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Archive for ‘More About Adriana’

Blessings for your Celebrations #MFRWAuthor #Holidays

Today is a special day in our own faith, and for those who share it, we wish you a Merry Christmas.

Did you know the world’s seven major religions observe no fewer than twenty-nine holidays between November 1 and January 15? This includes many of our friends and possibly some of you who are our readers. In our personal faith, we honor all paths to what is pure and holy, so we wish to extend special blessings to all who celebrate this season.

Somehow “Season’s Greetings” and “Happy Holidays” fail to convey the spirituality and depth of what we wish for you, so perhaps the best words are Blessings for your Celebrations.

In that spirit, here is a snippet of our own observance. Neither my sister nor I can remember how the Swedish Christmas Tree in the photograph came to live at our house, but as far back as I have Christmas memories, we watched our mother carefully unpack this simple tree from its flat box, assemble the two main pieces, and delicately place each ceramic or clay bird on its perch. Red candles were always inserted in the candleholders, and they were lit, along with the Swedish Angel Chimes, during Christmas Dinner.

My husband and I, who write together as Adriana, have set the tree out every year since it came into our possession.

The tree is filled with an abundance of berries and birds. In that vein, we wish you beauty, bounty, birdsongs and blessings in this special season, and we’d love to hear what some of your traditions are, from whatever faith.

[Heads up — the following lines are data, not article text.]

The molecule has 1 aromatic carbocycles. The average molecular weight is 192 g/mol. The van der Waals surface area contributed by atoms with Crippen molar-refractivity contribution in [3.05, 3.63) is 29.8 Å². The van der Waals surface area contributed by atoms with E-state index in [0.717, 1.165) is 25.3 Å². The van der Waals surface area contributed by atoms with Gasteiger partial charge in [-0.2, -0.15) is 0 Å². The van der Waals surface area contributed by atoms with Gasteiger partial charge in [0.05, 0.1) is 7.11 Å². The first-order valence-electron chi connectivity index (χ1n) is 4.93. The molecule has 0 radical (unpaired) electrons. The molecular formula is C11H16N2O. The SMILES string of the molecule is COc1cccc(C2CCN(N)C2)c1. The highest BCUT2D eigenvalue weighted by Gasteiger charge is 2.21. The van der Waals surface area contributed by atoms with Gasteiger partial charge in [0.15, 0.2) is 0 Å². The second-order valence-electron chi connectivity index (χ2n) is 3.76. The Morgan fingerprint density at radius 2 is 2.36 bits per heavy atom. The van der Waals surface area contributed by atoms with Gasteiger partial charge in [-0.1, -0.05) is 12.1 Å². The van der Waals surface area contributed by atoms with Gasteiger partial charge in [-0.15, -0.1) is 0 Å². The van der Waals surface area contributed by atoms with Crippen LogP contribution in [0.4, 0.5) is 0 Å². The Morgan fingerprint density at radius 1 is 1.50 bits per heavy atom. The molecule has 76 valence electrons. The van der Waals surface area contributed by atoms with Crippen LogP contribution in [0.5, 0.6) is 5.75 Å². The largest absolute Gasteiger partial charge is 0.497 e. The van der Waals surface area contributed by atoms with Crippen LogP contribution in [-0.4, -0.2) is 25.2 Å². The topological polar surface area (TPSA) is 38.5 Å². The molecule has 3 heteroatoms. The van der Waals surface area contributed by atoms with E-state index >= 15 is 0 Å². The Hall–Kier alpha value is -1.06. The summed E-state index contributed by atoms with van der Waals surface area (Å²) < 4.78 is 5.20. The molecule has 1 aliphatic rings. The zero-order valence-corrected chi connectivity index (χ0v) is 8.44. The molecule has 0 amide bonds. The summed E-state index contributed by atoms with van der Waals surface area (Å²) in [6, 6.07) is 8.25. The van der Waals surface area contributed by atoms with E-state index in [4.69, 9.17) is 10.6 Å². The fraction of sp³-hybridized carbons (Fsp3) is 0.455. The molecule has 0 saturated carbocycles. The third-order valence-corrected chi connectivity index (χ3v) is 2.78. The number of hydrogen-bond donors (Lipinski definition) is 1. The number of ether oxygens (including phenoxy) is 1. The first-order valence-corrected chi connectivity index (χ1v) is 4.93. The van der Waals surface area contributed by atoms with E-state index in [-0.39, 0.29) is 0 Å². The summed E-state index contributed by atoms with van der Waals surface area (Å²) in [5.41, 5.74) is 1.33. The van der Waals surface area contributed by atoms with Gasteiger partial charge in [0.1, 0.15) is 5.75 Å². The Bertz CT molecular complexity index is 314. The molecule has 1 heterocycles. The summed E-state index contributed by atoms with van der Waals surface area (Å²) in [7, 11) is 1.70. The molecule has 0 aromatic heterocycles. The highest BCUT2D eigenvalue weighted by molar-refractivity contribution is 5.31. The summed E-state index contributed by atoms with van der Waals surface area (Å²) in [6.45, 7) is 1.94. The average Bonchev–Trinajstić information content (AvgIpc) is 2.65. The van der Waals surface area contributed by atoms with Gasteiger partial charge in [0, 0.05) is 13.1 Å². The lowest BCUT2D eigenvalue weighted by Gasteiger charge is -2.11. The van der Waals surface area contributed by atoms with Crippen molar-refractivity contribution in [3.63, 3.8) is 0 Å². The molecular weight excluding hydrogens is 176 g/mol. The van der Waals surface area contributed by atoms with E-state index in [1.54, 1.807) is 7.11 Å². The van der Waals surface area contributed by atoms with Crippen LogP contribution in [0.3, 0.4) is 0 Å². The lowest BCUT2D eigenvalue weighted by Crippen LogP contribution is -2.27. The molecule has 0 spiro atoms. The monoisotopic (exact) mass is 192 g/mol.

Orlando

“Pray for the dead and fight like hell for the living.”
~ Mother Jones

(via Jason Welle, SJ) #Orlando

Orlando Rainbow

(photo credit: https://www.facebook.com/184277211606988/photos/a.184312331603476.45725.184277211606988/1239896962711669/?type=3&theater)

 

Evening Walk – Evening Sky #MFRWauthor #Mindfulness

Much of the year we take our daily walk in the daylight or early twilight. But southern Nevada June temps have driven us to wait until after nine in the evening – and even then sometimes it’s still over ninety degrees.

The upside? Getting reacquainted with the night sky. Our RV resort has an irregular shape, so as we walk its one-mile perimeter, we can take in the 360 degrees of the night sky from a range of viewing angles.

20150421 waxing crescent and venusTo the west as we begin our walk, Venus, Jupiter, and Leo’s largest star, Regulus, hang suspended like brilliant spangles on the strand of a necklace. I can’t remember seeing Venus look so large or so bright, but it turns out this happens every eight years or so, a combination of when it is closest to earth, and when its angle to the sun illuminates the greatest portion of its surface, from earth’s point of view. Watch your night sky the next two or three nights to see the waxing crescent moon in the vicinity of this stunning necklace. Here’s a photo I took at dusk in April in southern Arizona, waxing crescent and Venus.

Our next turn takes us facing south. Arcturus is nearly overhead – but we’ve learned we can always find it in any season by following where the handle of the big dipper points. Dropping toward the horizon from there, we find Virgo’s largest star, Spica.

As we turn east, the Summer Triangle of Vega, Deneb and Altair (in Lyra, Cygnet and Aquila, or the Lyre, the Swan, and the Eagle) is just starting to rise. When we first bought our telescope and began to study the night sky, this landmark – or perhaps skymark – formed the anchor of our summer sky. In that season it sits directly overhead in the evening, is visible from dusk to dawn, and is a roadmap to the Milky Way.

And finally the north, with the Big Dipper, Little Dipper, Cassiopeia, and the North Star, probably the most familiar part of the sky, Why? Because our night sky circulates around the North Star, and these constellations never set, though this week, here, Cassiopeia is lost in the haze close to the mountains on the northern horizon.

This doesn’t always happen, but last night as we gazed north, I suddenly experienced the sensation of being wrapped in splendor and flooded with gratitude.

 
© 2017 Adriana Kraft. All Rights Reserved.